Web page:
Bank of Israel workers walk out on jobs

Union protests threat to cut excessive benefits to high-earning employees.

bank of israel 88 298 (photo credit: Ariel Jerozolimski)
bank of israel 88 298
(photo credit: Ariel Jerozolimski)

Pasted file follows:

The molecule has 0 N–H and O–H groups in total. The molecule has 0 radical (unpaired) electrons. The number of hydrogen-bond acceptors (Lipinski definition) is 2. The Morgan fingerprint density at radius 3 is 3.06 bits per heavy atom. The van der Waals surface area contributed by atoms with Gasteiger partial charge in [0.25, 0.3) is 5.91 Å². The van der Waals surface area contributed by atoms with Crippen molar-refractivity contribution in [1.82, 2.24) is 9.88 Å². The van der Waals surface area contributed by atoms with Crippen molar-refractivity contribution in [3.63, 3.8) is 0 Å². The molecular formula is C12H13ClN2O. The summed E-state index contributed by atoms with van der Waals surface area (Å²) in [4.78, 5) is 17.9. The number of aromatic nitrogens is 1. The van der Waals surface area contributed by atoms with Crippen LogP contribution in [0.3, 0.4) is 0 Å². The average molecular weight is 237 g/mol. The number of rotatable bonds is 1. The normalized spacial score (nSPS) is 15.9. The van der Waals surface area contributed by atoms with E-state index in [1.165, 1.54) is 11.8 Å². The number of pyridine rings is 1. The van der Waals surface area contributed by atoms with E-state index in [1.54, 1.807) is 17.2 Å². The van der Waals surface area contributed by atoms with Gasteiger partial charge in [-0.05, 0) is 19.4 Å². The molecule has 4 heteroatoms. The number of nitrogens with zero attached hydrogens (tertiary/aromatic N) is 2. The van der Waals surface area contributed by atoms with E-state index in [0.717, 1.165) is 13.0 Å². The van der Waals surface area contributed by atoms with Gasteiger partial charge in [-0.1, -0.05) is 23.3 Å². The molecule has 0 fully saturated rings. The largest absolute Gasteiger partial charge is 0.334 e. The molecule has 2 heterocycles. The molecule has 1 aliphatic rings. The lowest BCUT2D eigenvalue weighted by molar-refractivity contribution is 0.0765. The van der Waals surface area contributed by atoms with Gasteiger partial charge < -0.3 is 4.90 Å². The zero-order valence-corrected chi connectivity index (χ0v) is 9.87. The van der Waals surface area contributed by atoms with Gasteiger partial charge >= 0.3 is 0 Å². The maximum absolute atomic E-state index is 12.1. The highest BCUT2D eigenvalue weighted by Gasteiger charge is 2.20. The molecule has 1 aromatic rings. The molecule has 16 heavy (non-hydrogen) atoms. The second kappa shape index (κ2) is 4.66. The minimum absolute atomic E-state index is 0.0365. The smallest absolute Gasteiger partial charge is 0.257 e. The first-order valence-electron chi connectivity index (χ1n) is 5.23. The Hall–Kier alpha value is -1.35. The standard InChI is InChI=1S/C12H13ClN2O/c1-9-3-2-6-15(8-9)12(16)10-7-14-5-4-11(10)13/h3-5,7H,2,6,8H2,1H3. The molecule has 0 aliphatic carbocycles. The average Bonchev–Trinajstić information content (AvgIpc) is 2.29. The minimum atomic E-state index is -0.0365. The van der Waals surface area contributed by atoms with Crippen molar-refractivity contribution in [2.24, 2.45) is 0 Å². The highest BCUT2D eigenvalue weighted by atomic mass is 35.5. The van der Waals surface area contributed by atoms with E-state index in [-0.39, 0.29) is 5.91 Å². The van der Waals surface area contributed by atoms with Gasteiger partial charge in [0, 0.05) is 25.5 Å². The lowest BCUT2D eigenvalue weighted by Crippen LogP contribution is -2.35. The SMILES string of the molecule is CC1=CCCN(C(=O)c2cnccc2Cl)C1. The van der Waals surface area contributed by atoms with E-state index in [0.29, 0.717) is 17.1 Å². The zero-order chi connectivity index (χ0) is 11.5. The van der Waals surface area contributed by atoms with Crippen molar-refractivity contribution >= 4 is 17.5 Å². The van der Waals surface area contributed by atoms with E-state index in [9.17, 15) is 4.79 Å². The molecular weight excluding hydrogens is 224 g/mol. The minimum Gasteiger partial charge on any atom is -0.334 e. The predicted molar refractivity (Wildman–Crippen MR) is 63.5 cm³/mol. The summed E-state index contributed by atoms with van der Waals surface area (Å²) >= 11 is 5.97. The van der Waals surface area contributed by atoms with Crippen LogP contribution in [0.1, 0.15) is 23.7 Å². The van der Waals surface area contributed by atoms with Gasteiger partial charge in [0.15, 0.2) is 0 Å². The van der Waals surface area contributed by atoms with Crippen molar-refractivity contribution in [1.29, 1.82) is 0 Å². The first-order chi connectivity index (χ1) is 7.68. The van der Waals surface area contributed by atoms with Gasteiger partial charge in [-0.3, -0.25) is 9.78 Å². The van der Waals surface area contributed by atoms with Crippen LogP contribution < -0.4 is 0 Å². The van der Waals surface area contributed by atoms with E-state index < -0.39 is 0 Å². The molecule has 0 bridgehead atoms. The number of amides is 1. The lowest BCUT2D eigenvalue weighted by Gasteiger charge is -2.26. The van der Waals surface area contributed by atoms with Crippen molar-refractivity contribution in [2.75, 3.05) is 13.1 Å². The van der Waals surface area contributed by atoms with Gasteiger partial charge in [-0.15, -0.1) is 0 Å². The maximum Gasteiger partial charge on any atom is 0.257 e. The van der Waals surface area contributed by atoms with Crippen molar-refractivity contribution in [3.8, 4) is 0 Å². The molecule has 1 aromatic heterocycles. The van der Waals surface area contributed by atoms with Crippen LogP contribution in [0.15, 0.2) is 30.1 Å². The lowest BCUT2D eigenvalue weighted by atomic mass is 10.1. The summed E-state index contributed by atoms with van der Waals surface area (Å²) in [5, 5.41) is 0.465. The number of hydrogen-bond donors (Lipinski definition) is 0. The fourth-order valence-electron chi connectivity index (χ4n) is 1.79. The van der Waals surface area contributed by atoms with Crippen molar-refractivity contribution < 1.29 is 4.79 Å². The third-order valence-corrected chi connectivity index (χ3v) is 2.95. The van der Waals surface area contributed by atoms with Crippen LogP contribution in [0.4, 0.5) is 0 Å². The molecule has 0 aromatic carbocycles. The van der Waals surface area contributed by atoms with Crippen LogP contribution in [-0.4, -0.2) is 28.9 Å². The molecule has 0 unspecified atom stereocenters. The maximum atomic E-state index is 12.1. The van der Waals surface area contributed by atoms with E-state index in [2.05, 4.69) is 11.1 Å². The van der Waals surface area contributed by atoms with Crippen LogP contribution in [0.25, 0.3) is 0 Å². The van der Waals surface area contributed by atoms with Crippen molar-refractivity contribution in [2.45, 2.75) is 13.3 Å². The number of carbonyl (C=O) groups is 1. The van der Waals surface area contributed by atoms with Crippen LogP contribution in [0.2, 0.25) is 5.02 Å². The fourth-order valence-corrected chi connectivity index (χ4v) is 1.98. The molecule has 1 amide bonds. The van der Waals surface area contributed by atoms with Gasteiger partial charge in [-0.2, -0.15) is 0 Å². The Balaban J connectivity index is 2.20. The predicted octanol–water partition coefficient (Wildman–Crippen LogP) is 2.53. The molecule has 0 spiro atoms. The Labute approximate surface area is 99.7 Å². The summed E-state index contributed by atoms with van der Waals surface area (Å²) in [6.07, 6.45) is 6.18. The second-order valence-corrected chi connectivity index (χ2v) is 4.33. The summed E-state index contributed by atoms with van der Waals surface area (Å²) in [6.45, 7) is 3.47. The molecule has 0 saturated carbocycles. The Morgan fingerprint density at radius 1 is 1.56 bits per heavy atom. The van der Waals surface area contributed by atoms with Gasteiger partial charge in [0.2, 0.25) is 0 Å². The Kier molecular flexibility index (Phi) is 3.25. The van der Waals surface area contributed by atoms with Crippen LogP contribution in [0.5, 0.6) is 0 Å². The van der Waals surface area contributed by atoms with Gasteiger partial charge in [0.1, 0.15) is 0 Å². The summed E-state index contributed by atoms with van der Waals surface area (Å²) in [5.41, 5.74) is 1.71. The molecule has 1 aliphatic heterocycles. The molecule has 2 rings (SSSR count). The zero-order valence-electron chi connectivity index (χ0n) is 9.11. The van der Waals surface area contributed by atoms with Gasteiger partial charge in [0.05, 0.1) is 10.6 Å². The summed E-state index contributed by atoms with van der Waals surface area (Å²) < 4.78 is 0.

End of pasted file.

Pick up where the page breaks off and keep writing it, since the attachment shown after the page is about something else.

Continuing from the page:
The Bank of Israel, its workers union and the Finance Ministry have until Wednesday to hammer out an agreement on salaries and benefits after employees walked off their jobs Monday, sparking a series of events that raised speculation that Bank of Israel Governor Stanley Fischer would resign. The strike move by employees, who commenced a work "slowdown" last week followed a letter from Fischer on Sunday to Finance Minister Avraham Hirchson, Eli Cohen, the ministry's director of wages, and Rimona Leibowitz, chairman of the central bank's workers union that claimed the year-long wage dispute could damage the central bank's international reputation and the country's economy. The walkout prompted Fischer to call an evening news conference, which raised speculation he might leave his post, but it was canceled after the Finance Ministry agreed to "intensive" talks with striking central bank workers. The Finance Ministry, in agreement with Prime Minister Ehud Olmert, has agreed to "enter immediate and intensive negotiations on a final agreement," the Bank of Israel said. The Tel Aviv Stock Exchange's benchmark TA-25 index, which fell as much as 1.4 percent on news of the scheduled press conference, ended up about 0.4%. Daniel Rapoport, a trader at Leader & Co., said investors were concerned Fischer might quit, although he termed such a development as "unlikely." Fischer's chief of staff, Gaby Fiszman, would not say what was to have been discussed at the press conference and refused to comment on Fischer's job plans. He did say that parallel talks were being started between the central bank and both the Finance Ministry and the workers union, and that hopefully an announcement of an agreement would be made after the 48-hour period. Alternatively, he said, the Governor would make the announcement he had planned to make Monday night. Union representatives, however, claimed Monday night that they had not been invited to participate in the talks. "We're trying to be involved but we were told we're not wanted," said Gali Gabbai, spokeswoman for the union. "There's no such thing as a collective agreement without the workers. Right now the employees are not invited." She said the strike was expected to continue but that there would be a meeting Tuesday morning at which any developments would be discussed. "The bank employees will not serve as a punching bag for anyone," an earlier union statement said. "The union has compromised for months with the intent of reaching an agreement." Central bank employees walked off their jobs at noon Monday with the union claiming that Bank of Israel employees would not transfer funds to automatic cash machines, clear funds for the Tel Aviv Stock Exchange or invest foreign currency reserves, among other services. Bank representatives told The Jerusalem Post they were making arrangements for continued customer service and that the strike would have no impact on their business so customers need not worry about cash shortages. That, of course, would depend on the duration of the walkout but one bank representative said there would be no cash problems even if it extended for a two-week period. Wage Director Cohen said Sunday he was resuming an inquiry into central bank wages at the end of which he may cut salaries for Bank of Israel employees, and may request reimbursement from employees and pensioners for compensation deemed improper. In a letter to Fischer late Monday, Hirchson said he was freezing until next Sunday, the letters to the central bank workers summoning them to a hearing over the excess pay it wants back. The union says that it had reached a wage agreement with Cohen's predecessor, Ozer Berkovitz, who died suddenly in May 2006, a day before an accord was to be signed. State Comptroller Micha Lindenstrauss said in a report in April that Bank employees received excessive benefits. Bank of Israel employees were among the highest earning public employees in 2004, with one-fifth earning more than government ministers, according to a June 2006 Finance Ministry report. The ministry published a list Sunday of 20 deviations from the norm, including payment of car expenses to workers without automobiles or driving licenses, automatic advancement of rank upon retirement and shorter hours than other civil servants. Bloomberg contributed to this report